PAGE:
Construction disputes in California and around the country can be ruinously expensive and damage reputations that contractors have spent decades building, but they are often settled quickly and inexpensively when the parties involved are open to alternative forms of dispute resolution. Even those who genuinely believe that talks are at loggerheads and further negotiations would be pointless may find that they have little choice in the matter; judges may refuse to allow construction disputes to proceed to court until all possible avenues to a settlement have been explored.

While court proceedings and traditional negotiations are inherently adversarial, alternative dispute resolution methods like arbitration and mediation take a more cooperative approach. Construction disputes are often rooted in miscommunication and misunderstanding, and the input of a neutral third party may sometimes help even the most belligerent of litigants to see things from a different perspective.

Mediation, adjudication and arbitration are all designed to resolve disputes amicably and avoid the costs and risks of civil litigation, but mediators have very different roles to adjudicators and arbitrators. Mediators are seasoned negotiators who help disputing parties to find common ground and resolve their differences, but they do not make binding decisions. Arbitrators and adjudicators are often experts with decades of experience, and the decisions they make are usually enforceable in court. While pursuing mediation is usually far less expensive than taking civil cases to court, the costs of arbitration and adjudication are sometimes as high as litigation.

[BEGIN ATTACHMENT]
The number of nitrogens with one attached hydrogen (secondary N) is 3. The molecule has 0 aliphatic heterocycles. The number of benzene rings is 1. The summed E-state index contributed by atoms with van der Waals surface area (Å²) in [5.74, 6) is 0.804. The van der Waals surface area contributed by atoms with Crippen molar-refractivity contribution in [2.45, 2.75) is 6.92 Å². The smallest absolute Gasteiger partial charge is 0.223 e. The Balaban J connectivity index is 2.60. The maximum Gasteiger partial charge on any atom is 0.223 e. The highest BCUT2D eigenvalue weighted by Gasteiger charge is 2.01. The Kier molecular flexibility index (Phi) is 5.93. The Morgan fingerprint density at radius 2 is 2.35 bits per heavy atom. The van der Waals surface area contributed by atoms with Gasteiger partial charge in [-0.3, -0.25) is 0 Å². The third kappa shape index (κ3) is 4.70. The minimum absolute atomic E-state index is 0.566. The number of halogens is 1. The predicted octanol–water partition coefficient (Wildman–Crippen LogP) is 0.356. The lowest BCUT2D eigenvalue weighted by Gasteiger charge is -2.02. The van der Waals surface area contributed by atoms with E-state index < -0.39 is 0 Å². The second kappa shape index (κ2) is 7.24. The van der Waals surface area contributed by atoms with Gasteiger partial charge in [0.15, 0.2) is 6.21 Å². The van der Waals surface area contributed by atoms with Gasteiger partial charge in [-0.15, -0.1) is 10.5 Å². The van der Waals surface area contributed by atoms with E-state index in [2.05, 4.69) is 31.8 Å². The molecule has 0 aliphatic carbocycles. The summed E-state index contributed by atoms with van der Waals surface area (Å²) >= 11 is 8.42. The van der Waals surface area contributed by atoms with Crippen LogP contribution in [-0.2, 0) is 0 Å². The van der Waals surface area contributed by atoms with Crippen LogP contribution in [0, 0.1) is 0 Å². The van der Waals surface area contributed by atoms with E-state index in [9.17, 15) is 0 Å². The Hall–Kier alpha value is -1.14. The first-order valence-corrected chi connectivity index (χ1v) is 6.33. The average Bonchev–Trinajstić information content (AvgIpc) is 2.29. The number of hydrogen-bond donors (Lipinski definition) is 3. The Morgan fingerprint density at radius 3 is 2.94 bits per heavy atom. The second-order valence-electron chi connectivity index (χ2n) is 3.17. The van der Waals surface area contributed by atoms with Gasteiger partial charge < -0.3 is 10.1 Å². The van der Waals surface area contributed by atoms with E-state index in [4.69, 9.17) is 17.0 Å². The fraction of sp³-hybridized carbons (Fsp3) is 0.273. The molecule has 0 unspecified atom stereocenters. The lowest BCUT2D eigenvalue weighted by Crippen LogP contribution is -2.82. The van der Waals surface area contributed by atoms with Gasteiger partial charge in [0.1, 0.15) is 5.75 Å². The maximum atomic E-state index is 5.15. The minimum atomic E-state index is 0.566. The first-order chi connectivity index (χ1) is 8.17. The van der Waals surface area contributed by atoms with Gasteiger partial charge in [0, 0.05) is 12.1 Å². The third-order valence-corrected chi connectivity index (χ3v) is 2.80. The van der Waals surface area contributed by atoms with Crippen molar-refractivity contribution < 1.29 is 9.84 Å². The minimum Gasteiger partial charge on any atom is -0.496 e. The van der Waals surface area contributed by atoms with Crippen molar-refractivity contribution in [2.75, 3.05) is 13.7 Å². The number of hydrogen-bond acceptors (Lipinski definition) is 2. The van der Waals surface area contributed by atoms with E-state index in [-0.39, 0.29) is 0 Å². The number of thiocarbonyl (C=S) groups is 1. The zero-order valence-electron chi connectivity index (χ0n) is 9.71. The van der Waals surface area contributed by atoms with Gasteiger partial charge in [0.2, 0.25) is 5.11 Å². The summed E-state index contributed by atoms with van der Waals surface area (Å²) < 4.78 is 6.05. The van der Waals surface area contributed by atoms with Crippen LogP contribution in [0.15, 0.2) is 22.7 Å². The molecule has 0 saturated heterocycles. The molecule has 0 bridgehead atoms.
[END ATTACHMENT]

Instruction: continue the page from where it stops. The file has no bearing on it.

Attorneys with business litigation experience may encourage construction companies and their clients to include mediation clauses in their contracts to prevent minor disagreements from spiraling into prolonged legal battles. Attorneys may also suggest that clients read construction contracts carefully before signing them to ensure that the rights and responsibilities of all of the parties involved are clear and understood.